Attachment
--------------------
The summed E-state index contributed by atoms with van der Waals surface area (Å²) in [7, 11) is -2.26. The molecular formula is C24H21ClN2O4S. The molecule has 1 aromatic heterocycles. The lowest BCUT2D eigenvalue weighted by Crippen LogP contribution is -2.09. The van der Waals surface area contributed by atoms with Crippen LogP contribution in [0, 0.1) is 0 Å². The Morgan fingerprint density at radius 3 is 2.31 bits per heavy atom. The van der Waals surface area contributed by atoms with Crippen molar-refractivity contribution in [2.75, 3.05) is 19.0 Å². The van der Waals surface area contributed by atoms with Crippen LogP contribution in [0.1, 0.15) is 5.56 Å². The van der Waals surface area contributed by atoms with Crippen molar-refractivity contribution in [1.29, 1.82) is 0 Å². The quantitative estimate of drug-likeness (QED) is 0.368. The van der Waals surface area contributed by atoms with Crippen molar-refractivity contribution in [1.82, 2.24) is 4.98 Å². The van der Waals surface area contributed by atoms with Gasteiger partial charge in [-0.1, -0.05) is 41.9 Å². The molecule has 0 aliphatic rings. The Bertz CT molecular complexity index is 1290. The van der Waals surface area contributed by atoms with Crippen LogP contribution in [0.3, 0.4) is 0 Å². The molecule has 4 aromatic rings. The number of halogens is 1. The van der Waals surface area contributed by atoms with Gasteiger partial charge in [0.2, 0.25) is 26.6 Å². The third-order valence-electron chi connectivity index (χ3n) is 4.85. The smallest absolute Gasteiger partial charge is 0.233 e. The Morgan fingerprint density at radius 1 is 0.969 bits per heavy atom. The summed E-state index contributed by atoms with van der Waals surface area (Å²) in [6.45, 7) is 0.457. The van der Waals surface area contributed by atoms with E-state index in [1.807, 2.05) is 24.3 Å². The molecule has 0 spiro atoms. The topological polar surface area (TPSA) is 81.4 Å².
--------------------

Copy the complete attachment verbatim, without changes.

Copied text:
The summed E-state index contributed by atoms with van der Waals surface area (Å²) in [7, 11) is -2.26. The molecular formula is C24H21ClN2O4S. The molecule has 1 aromatic heterocycles. The lowest BCUT2D eigenvalue weighted by Crippen LogP contribution is -2.09. The van der Waals surface area contributed by atoms with Crippen LogP contribution in [0, 0.1) is 0 Å². The Morgan fingerprint density at radius 3 is 2.31 bits per heavy atom. The van der Waals surface area contributed by atoms with Crippen molar-refractivity contribution in [2.75, 3.05) is 19.0 Å². The van der Waals surface area contributed by atoms with Crippen LogP contribution in [0.1, 0.15) is 5.56 Å². The van der Waals surface area contributed by atoms with Crippen molar-refractivity contribution in [1.29, 1.82) is 0 Å². The quantitative estimate of drug-likeness (QED) is 0.368. The van der Waals surface area contributed by atoms with Crippen molar-refractivity contribution in [1.82, 2.24) is 4.98 Å². The van der Waals surface area contributed by atoms with Gasteiger partial charge in [-0.1, -0.05) is 41.9 Å². The molecule has 0 aliphatic rings. The Bertz CT molecular complexity index is 1290. The van der Waals surface area contributed by atoms with Crippen LogP contribution in [0.3, 0.4) is 0 Å². The molecule has 4 aromatic rings. The number of halogens is 1. The van der Waals surface area contributed by atoms with Gasteiger partial charge in [0.2, 0.25) is 26.6 Å². The third-order valence-electron chi connectivity index (χ3n) is 4.85. The smallest absolute Gasteiger partial charge is 0.233 e. The Morgan fingerprint density at radius 1 is 0.969 bits per heavy atom. The summed E-state index contributed by atoms with van der Waals surface area (Å²) in [6.45, 7) is 0.457. The van der Waals surface area contributed by atoms with E-state index in [1.807, 2.05) is 24.3 Å². The molecule has 0 spiro atoms. The topological polar surface area (TPSA) is 81.4 Å².